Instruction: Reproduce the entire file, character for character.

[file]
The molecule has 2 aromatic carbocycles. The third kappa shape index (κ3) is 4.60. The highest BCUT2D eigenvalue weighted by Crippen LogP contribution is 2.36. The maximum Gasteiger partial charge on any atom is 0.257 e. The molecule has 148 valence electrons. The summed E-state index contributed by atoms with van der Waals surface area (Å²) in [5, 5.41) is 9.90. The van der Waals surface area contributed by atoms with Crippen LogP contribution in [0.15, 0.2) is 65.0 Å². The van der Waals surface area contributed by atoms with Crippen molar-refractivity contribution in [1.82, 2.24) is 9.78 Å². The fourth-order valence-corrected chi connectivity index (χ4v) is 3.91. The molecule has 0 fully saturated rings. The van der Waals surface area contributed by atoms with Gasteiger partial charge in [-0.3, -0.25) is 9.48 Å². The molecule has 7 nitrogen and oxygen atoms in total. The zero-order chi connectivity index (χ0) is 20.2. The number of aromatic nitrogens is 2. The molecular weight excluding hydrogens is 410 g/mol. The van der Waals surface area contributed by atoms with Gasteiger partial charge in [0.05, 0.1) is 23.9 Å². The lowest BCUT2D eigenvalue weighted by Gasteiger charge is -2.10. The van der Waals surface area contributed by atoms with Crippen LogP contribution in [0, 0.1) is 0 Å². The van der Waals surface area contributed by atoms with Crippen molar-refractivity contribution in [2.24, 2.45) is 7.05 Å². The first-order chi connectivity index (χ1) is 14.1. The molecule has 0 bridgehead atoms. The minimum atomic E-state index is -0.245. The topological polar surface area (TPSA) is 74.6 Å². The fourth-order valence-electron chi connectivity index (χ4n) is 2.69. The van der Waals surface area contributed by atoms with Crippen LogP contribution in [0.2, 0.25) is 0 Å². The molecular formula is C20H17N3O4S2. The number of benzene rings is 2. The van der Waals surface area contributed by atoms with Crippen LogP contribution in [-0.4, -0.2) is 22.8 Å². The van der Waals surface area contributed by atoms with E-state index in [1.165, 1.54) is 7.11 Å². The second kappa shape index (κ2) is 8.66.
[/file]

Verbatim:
The molecule has 2 aromatic carbocycles. The third kappa shape index (κ3) is 4.60. The highest BCUT2D eigenvalue weighted by Crippen LogP contribution is 2.36. The maximum Gasteiger partial charge on any atom is 0.257 e. The molecule has 148 valence electrons. The summed E-state index contributed by atoms with van der Waals surface area (Å²) in [5, 5.41) is 9.90. The van der Waals surface area contributed by atoms with Crippen LogP contribution in [0.15, 0.2) is 65.0 Å². The van der Waals surface area contributed by atoms with Crippen molar-refractivity contribution in [1.82, 2.24) is 9.78 Å². The fourth-order valence-corrected chi connectivity index (χ4v) is 3.91. The molecule has 0 fully saturated rings. The van der Waals surface area contributed by atoms with Gasteiger partial charge in [-0.3, -0.25) is 9.48 Å². The molecule has 7 nitrogen and oxygen atoms in total. The zero-order chi connectivity index (χ0) is 20.2. The number of aromatic nitrogens is 2. The molecular weight excluding hydrogens is 410 g/mol. The van der Waals surface area contributed by atoms with Gasteiger partial charge in [0.05, 0.1) is 23.9 Å². The lowest BCUT2D eigenvalue weighted by Gasteiger charge is -2.10. The van der Waals surface area contributed by atoms with Crippen LogP contribution in [0, 0.1) is 0 Å². The van der Waals surface area contributed by atoms with Crippen molar-refractivity contribution in [2.24, 2.45) is 7.05 Å². The first-order chi connectivity index (χ1) is 14.1. The molecule has 0 bridgehead atoms. The minimum atomic E-state index is -0.245. The topological polar surface area (TPSA) is 74.6 Å². The fourth-order valence-electron chi connectivity index (χ4n) is 2.69. The van der Waals surface area contributed by atoms with Crippen LogP contribution in [0.2, 0.25) is 0 Å². The molecular formula is C20H17N3O4S2. The number of benzene rings is 2. The van der Waals surface area contributed by atoms with Crippen LogP contribution in [-0.4, -0.2) is 22.8 Å². The van der Waals surface area contributed by atoms with E-state index in [1.165, 1.54) is 7.11 Å². The second kappa shape index (κ2) is 8.66.